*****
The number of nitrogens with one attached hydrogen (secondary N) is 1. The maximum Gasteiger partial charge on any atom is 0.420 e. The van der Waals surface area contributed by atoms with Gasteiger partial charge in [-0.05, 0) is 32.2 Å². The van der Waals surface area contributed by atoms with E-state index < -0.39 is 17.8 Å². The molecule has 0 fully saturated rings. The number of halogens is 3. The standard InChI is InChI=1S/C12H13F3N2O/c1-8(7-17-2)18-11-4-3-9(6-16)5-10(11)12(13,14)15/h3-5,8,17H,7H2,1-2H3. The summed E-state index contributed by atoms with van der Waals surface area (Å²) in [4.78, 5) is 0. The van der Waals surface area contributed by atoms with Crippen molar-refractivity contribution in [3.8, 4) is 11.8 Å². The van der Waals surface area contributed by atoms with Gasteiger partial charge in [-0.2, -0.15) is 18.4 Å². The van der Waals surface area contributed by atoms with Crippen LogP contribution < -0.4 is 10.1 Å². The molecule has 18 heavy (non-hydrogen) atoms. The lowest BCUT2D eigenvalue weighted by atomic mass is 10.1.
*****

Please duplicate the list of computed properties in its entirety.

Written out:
The number of nitrogens with one attached hydrogen (secondary N) is 1. The maximum Gasteiger partial charge on any atom is 0.420 e. The van der Waals surface area contributed by atoms with Gasteiger partial charge in [-0.05, 0) is 32.2 Å². The van der Waals surface area contributed by atoms with E-state index < -0.39 is 17.8 Å². The molecule has 0 fully saturated rings. The number of halogens is 3. The standard InChI is InChI=1S/C12H13F3N2O/c1-8(7-17-2)18-11-4-3-9(6-16)5-10(11)12(13,14)15/h3-5,8,17H,7H2,1-2H3. The summed E-state index contributed by atoms with van der Waals surface area (Å²) in [4.78, 5) is 0. The van der Waals surface area contributed by atoms with Crippen molar-refractivity contribution in [3.8, 4) is 11.8 Å². The van der Waals surface area contributed by atoms with Gasteiger partial charge in [-0.2, -0.15) is 18.4 Å². The van der Waals surface area contributed by atoms with Crippen LogP contribution < -0.4 is 10.1 Å². The molecule has 18 heavy (non-hydrogen) atoms. The lowest BCUT2D eigenvalue weighted by atomic mass is 10.1.